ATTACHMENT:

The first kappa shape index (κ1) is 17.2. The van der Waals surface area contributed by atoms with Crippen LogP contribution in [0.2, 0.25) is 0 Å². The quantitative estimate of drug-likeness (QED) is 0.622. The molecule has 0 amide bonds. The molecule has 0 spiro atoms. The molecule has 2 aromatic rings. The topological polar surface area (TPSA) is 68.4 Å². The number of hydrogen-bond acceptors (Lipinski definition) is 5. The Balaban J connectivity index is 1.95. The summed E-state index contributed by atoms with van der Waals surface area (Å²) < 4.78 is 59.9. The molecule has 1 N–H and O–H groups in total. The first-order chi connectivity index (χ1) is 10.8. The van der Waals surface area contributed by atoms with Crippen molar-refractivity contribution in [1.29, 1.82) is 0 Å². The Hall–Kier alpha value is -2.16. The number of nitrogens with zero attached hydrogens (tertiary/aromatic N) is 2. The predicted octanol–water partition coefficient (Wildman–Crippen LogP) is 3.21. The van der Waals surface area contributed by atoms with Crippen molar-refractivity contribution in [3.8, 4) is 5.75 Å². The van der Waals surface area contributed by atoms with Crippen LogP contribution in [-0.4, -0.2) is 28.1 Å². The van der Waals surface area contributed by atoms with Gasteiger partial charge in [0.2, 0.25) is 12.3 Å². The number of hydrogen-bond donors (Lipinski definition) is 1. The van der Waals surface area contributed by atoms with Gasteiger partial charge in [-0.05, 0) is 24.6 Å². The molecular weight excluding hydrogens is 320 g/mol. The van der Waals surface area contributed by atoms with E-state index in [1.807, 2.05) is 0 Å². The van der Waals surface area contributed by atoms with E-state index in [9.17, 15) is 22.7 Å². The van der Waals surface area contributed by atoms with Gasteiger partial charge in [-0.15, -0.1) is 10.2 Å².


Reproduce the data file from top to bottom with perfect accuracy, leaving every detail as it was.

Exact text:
The first kappa shape index (κ1) is 17.2. The van der Waals surface area contributed by atoms with Crippen LogP contribution in [0.2, 0.25) is 0 Å². The quantitative estimate of drug-likeness (QED) is 0.622. The molecule has 0 amide bonds. The molecule has 0 spiro atoms. The molecule has 2 aromatic rings. The topological polar surface area (TPSA) is 68.4 Å². The number of hydrogen-bond acceptors (Lipinski definition) is 5. The Balaban J connectivity index is 1.95. The summed E-state index contributed by atoms with van der Waals surface area (Å²) < 4.78 is 59.9. The molecule has 1 N–H and O–H groups in total. The first-order chi connectivity index (χ1) is 10.8. The van der Waals surface area contributed by atoms with Crippen molar-refractivity contribution in [1.29, 1.82) is 0 Å². The Hall–Kier alpha value is -2.16. The number of nitrogens with zero attached hydrogens (tertiary/aromatic N) is 2. The predicted octanol–water partition coefficient (Wildman–Crippen LogP) is 3.21. The van der Waals surface area contributed by atoms with Crippen molar-refractivity contribution in [3.8, 4) is 5.75 Å². The van der Waals surface area contributed by atoms with Crippen LogP contribution in [-0.4, -0.2) is 28.1 Å². The van der Waals surface area contributed by atoms with Gasteiger partial charge in [0.2, 0.25) is 12.3 Å². The number of hydrogen-bond donors (Lipinski definition) is 1. The van der Waals surface area contributed by atoms with Gasteiger partial charge in [-0.05, 0) is 24.6 Å². The molecular weight excluding hydrogens is 320 g/mol. The van der Waals surface area contributed by atoms with E-state index in [1.807, 2.05) is 0 Å². The van der Waals surface area contributed by atoms with E-state index in [9.17, 15) is 22.7 Å². The van der Waals surface area contributed by atoms with Gasteiger partial charge in [-0.15, -0.1) is 10.2 Å².